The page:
8 simple ways to tell if a beer bar is serious

stemmed beer glass
Dan Gentile
Dan Gentile

These days, even the diviest of dive bars have at least one or two microbrews on tap -- or bottles gathering dust beneath the bar -- and more and more often, places are stocking their taps with micros and calling themselves beer bars... blurring the line between a place that truly cares about its beer program and a dive that's not nearly as crafty as they'd like you to believe.

To help separate the taps from the saps we consulted Pat Fahey from the Cicerone Certification Program as well as Ben Siegel, owner of the Austin, Texas beer garden Banger's (outfitted with over 100 drafts) to reveal a few tells that show whether a bar is really serious about beer. And a warning: if you're a hypochondriac, you should probably skip straight to number five.

sudsy beer
Flickr/Smabs Sputzer

1. Suds in your suds
There are few things more beautiful than the foaming head of a well-carbonated beer, and few things grosser than bubbles streaked down the sides of your pint. Those bubbles mean your glass is not clean. Instead of rising to the top, the carbonation gets stuck on the sides because of some type of debris -- dirt, grease, or sanitizer (if you're lucky). Congratulations. You will never enjoy draft beer again.

2. Tap touching
The faucet of a tap should never touch the glass. Would you want to put your mouth on that beer tap? Well, maybe, but it's not sanitary... the exterior of the faucet collects all kinds of germs, including all the ones it procured when you put your mouth on it.

3. Foaming over the faucet
Another cardinal sin of cleanliness. Some bartenders think that, in addition to touching the tap to the glass, you should let the beer rise over the faucet in order to reduce excess foam. This soaks the faucet in foam, thus making it even more of a germ powder-keg... a powder keg that just left some powder in your beer.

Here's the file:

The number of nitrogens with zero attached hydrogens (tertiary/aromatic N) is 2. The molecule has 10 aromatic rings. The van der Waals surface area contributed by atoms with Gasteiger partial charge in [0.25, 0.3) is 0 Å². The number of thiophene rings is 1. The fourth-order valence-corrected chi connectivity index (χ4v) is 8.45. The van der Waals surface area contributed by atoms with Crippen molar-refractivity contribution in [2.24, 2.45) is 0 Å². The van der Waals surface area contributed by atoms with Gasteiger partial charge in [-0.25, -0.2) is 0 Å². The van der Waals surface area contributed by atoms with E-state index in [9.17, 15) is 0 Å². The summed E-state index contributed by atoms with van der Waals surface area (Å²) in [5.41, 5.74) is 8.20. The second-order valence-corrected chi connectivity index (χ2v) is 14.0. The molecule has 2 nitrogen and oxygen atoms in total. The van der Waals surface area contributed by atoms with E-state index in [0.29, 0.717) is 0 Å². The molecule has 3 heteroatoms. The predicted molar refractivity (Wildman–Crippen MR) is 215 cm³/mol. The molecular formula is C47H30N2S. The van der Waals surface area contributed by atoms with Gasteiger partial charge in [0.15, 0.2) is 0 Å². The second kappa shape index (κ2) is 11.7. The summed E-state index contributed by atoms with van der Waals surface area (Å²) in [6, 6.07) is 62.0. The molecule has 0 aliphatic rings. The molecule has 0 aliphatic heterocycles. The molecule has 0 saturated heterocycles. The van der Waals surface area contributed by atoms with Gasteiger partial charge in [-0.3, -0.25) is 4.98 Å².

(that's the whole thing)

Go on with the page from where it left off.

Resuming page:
tap lines
Dan Gentile

4. Clean lines
Robin Thicke and Marvin Gaye's lawyers aren't the only people who hate blurred lines. Nothing has a bigger effect on the quality of your beer than the cleanliness of the draft lines. They should be cleaned weekly by the bar staff. If a bar says their lines are cleaned by the distributor, then they aren't serious about it. You can tell by a buttery or vinegary taste.

5. Through the drinking glass
The shaker pint is your archetypical beer drinking vessel: straight sides, slightly wider on top than the bottom. It became popular mainly because it's cheap and easily stackable, but if you walk into a beer bar and that's the only glassware they have, it's a red flag. The shaker pint is far inferior to stemmed glasses at trapping aromas, maintaining a foamy head, and some even say keeping the beer cool. Both our beer gurus made it clear that you don't need a unique glass for every beer, but it's a bad sign if there's nothing but shakers.

6. Portion-to-price balance
The size of the pour should vary inversely with the ABV of the beer. It's not necessary to be too precise with this, but if a bar is serving a 4% beer in an 8oz glass, you know they're paying more attention to the bottom line than the ABV.

taster pints
Dan Gentile

7. Tasters/half-pints
A good beer bar should pride itself on the patron's experience, and that means making sure they're drinking what they really want. To achieve this, Banger's lets patrons taste the goods before committing, and even goes so far as to offer half-pints to give customers the opportunity to try more beers.

8. A well-trained staff
If a bar cares about beer, it'll attract and hire people who are like-minded. And if a bar has a complex beer list, even the most knowledgeable clientele will need guidance. Today most serious beer bars put their staffs through a rigorous training program such as the Cicerone exam, which offers several levels of testing, ranging from certified beer server to master cicerone. If your server has gone through the proper training, it guarantees they won't be dunking tap faucets into greasy glasses (that's actually on the test!).

Dan Gentile is a staff writer on Thrillist's national food and drink team. He now orders beer exclusively in bottles and wears gloves and a surgical mask everywhere he goes. Follow him to more paranoid habits at @Dannosphere.